Sunday, May 2, 1999 Published at 17:18 GMT 18:18 UK
Business: The Economy
WTO leadership battle escalates
Mike Moore, battling to become the new boss of the WTO
A group of 10 nations, including the United States, have intervened in the row over the future of the World Trade Organisation by calling on Supachai Panitchpakdi of Thailand to bow out of the race to become new leader of the organisation.
The WTO has been thrown into turmoil by the leadership contest which has divided the nations of the world.
Members have been unable to decide between the former prime minister of New Zealand, Mike Moore, and Supachai Panitchpakdi from Thailand at sessions on Friday evening and Saturday afternoon.
"The obvious way out of this crisis would be for Dr Supachai to bow out voluntarily," the 10 nations who met in Geneva on Sunday said in a statment, read out by Uruguay's ambassador to the WTO, Carlos Perez del Castillo.
"Until this matter of the appointment of the new director-general is resolved, the substantive work of the WTO on other important issues will be paralysed," the countries said.
The WTO is now without a leader, following the expiry of the term of office of Renato Ruggiero. He said he would not stay on until his successor was appointed.
Ali Mchumo, the Tanzanian chairman of the WTO's decision-making council, told a meeting that he would formally propose Mr Moore as he had the support of 62 nations, while 59 countries in the 134 member organisaton were in favour of his rival.
But the supporters of Mr Supachai are putting up a fight. Japan and members of the Asean regional grouping called for a formal vote to select the new WTO leader.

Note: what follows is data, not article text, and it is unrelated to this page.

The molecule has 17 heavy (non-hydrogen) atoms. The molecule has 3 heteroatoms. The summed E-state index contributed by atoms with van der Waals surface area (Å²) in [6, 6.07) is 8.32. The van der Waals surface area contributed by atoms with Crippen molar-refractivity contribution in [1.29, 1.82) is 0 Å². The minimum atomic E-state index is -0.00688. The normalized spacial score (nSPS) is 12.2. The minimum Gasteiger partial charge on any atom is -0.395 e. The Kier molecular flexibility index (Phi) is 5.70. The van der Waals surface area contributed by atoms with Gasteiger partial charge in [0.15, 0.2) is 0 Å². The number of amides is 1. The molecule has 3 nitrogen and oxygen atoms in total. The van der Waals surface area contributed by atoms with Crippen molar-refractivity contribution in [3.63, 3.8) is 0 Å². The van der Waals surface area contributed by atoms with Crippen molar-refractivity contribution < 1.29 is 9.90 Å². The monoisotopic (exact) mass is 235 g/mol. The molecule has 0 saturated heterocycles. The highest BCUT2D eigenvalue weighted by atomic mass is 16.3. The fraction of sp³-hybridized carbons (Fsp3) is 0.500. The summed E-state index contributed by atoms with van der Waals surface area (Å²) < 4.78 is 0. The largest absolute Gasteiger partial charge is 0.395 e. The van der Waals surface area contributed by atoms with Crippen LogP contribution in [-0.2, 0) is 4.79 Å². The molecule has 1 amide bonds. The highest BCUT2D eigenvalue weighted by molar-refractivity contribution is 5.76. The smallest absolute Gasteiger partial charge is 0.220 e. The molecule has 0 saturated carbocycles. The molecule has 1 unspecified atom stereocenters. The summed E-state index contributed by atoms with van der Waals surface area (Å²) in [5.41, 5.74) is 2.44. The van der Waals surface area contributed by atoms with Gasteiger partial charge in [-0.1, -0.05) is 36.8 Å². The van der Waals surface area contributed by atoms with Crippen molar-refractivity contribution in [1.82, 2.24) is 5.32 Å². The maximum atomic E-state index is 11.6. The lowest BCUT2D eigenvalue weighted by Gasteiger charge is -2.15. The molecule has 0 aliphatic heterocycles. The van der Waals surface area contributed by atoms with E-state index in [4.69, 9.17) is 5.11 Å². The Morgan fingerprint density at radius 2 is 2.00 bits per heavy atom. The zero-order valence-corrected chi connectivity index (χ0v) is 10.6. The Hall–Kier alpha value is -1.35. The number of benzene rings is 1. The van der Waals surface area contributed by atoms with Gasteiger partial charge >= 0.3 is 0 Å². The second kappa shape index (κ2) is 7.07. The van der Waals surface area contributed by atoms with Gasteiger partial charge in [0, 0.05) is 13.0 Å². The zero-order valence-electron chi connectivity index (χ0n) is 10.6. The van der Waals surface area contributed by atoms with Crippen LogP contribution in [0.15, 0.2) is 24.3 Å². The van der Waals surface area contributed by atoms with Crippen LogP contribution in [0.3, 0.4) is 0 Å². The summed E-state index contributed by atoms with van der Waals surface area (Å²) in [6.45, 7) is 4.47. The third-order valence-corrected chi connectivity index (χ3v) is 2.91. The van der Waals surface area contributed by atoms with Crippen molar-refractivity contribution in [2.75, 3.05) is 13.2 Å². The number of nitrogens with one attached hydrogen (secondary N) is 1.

Mr Moore's friends strongly reject such a vote.
After hectic negotiations on Friday at the organisation's headquarters in Geneva, a WTO spokesman said that "it was the considered opinion that Mr. Moore faced less opposition to his candidacy".
A WTO official described Saturday's meeting as "testy, tense and not terribly pleasant".
He is a social democrat from the liberal reformist wing of New Zealand's Labor Party. He is a supporter of free trade, but also an advocate for underprivileged and less powerful smaller states.
Going to the brink
The World Trade Organisation had been due to agree on Friday to a new director general before the term of office of Renato Ruggiero ran out at 2300 GMT (midnight local time).
Correspondents say many deadlines have been missed already, and member states are becoming increasingly partisan.
EU could hold the key
The two main contenders, Thai Deputy Prime Minister, Dr Supachai, and the former Prime Minister of New Zealand, Mike Moore, have fought a long and hard campaign for the office.
The European Union itself is split on the issue. The Netherlands and the UK have been supporting Dr Supuchai while others said they preferred Mr Moore.
The WTO is administering international trade relations, based on a set of rules agreed by the organisations 134 member countries.
It is a successor to GATT, the General Agreement on Tariffs and Trade.
The WTO is currently mediating in a number of trade disputes between the United States and the European Union over EU banana imports, US beef exports and other issues.
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